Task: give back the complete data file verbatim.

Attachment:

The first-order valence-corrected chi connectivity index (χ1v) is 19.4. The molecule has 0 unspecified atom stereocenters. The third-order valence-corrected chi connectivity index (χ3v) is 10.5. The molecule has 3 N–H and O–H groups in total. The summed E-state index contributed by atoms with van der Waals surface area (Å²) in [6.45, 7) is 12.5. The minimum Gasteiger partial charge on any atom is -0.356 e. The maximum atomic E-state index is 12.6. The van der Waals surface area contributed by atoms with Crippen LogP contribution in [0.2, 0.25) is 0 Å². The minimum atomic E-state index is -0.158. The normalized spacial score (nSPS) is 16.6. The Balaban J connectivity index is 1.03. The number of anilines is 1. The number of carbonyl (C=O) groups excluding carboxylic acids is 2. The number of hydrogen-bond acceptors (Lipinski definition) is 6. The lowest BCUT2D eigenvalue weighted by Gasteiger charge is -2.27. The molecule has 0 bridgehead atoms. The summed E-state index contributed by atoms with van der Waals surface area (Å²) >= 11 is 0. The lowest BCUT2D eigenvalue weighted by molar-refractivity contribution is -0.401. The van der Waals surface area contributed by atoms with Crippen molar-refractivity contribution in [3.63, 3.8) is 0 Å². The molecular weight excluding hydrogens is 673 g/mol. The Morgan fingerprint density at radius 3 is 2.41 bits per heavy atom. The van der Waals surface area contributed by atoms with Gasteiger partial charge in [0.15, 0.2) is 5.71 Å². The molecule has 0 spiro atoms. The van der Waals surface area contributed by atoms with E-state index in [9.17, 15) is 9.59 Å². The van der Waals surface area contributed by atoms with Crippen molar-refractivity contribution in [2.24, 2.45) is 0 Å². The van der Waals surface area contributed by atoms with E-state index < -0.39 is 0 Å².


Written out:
The first-order valence-corrected chi connectivity index (χ1v) is 19.4. The molecule has 0 unspecified atom stereocenters. The third-order valence-corrected chi connectivity index (χ3v) is 10.5. The molecule has 3 N–H and O–H groups in total. The summed E-state index contributed by atoms with van der Waals surface area (Å²) in [6.45, 7) is 12.5. The minimum Gasteiger partial charge on any atom is -0.356 e. The maximum atomic E-state index is 12.6. The van der Waals surface area contributed by atoms with Crippen LogP contribution in [0.2, 0.25) is 0 Å². The minimum atomic E-state index is -0.158. The normalized spacial score (nSPS) is 16.6. The Balaban J connectivity index is 1.03. The number of anilines is 1. The number of carbonyl (C=O) groups excluding carboxylic acids is 2. The number of hydrogen-bond acceptors (Lipinski definition) is 6. The lowest BCUT2D eigenvalue weighted by Gasteiger charge is -2.27. The molecule has 0 bridgehead atoms. The summed E-state index contributed by atoms with van der Waals surface area (Å²) >= 11 is 0. The lowest BCUT2D eigenvalue weighted by molar-refractivity contribution is -0.401. The van der Waals surface area contributed by atoms with Crippen molar-refractivity contribution in [3.63, 3.8) is 0 Å². The molecular weight excluding hydrogens is 673 g/mol. The Morgan fingerprint density at radius 3 is 2.41 bits per heavy atom. The van der Waals surface area contributed by atoms with Gasteiger partial charge in [0.15, 0.2) is 5.71 Å². The molecule has 0 spiro atoms. The van der Waals surface area contributed by atoms with E-state index in [9.17, 15) is 9.59 Å². The van der Waals surface area contributed by atoms with Crippen molar-refractivity contribution in [2.24, 2.45) is 0 Å². The van der Waals surface area contributed by atoms with E-state index < -0.39 is 0 Å².